Victoria Tan/MiC.

Author’s note: I started writing for the Daily the winter of my sophomore year because I love to write — plain and simple. My main intention was never for my friends or family to read my work but instead to give myself a creative outlet and space where I could grow as a writer and collaborate with other writers. I’ve always been extremely self-conscious about sharing my work because I tend to write about deeply personal topics such as self-assessing my mental health and, more broadly, navigating the stresses of university life. My writing is a place for me to reflect on my life and decipher my most powerful, and sometimes ugly, emotions. For that reason, having people read my writing makes me want to hide away in a corner because it feels like I’m exposing the most vulnerable side of myself for everyone to judge and prod. That being said, this is one piece that I want people to read because I have some things to say that need to be heard. Thank you to Michigan in Color for giving me this space to work out these jumbled thoughts.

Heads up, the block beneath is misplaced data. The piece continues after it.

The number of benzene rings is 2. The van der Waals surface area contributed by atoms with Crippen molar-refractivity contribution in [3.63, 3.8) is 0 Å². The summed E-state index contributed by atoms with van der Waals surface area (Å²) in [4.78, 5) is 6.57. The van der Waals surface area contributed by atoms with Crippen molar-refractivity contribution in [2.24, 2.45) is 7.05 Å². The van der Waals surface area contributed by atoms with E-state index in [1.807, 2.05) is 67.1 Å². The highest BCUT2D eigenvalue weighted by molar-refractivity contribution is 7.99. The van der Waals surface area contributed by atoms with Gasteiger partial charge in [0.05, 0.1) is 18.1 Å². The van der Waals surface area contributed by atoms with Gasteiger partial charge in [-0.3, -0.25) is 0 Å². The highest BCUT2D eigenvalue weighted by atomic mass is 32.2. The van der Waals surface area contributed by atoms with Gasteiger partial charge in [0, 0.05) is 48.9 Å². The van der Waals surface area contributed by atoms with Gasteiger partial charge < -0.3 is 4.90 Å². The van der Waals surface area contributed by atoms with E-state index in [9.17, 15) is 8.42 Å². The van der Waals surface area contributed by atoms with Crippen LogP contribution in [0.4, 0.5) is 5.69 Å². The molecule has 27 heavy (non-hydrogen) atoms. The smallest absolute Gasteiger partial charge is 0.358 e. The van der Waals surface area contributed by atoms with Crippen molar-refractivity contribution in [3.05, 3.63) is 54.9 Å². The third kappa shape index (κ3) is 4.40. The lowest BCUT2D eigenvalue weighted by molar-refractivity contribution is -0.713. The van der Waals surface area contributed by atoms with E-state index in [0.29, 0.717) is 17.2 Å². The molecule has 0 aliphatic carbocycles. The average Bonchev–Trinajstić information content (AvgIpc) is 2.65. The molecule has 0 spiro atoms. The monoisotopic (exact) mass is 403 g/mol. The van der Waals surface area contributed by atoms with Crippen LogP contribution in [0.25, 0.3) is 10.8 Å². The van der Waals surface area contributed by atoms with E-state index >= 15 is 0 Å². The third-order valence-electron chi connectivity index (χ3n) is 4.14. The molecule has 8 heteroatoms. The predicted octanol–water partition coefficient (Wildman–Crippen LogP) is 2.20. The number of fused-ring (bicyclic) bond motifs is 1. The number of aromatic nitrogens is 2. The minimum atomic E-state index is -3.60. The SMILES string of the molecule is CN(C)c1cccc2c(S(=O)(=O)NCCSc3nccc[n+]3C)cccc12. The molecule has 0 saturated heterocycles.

After months of dropping hints about this sentimental piece I have been working on, here it is: the article that sums up (or at the very least, attempts to put into words) what my senior year has meant to me. I don’t say these words lightly; this year has undoubtedly been the best year of my life, and it’s one hundred percent because of the friends I’ve made. This piece is dedicated to those friends: the ones who accept me despite my annoying quirks, like my inability to show up to plans on time, the ones who check in on me when they know I am struggling with a highly irregular sleep schedule and the ones who make me want to cry tears of nostalgia when I look through my camera roll. When I entered the Big House at commencement, I wished this period of my life didn’t feel like a chapter coming to an end because I am simply not ready to graduate if it means leaving my friends, too.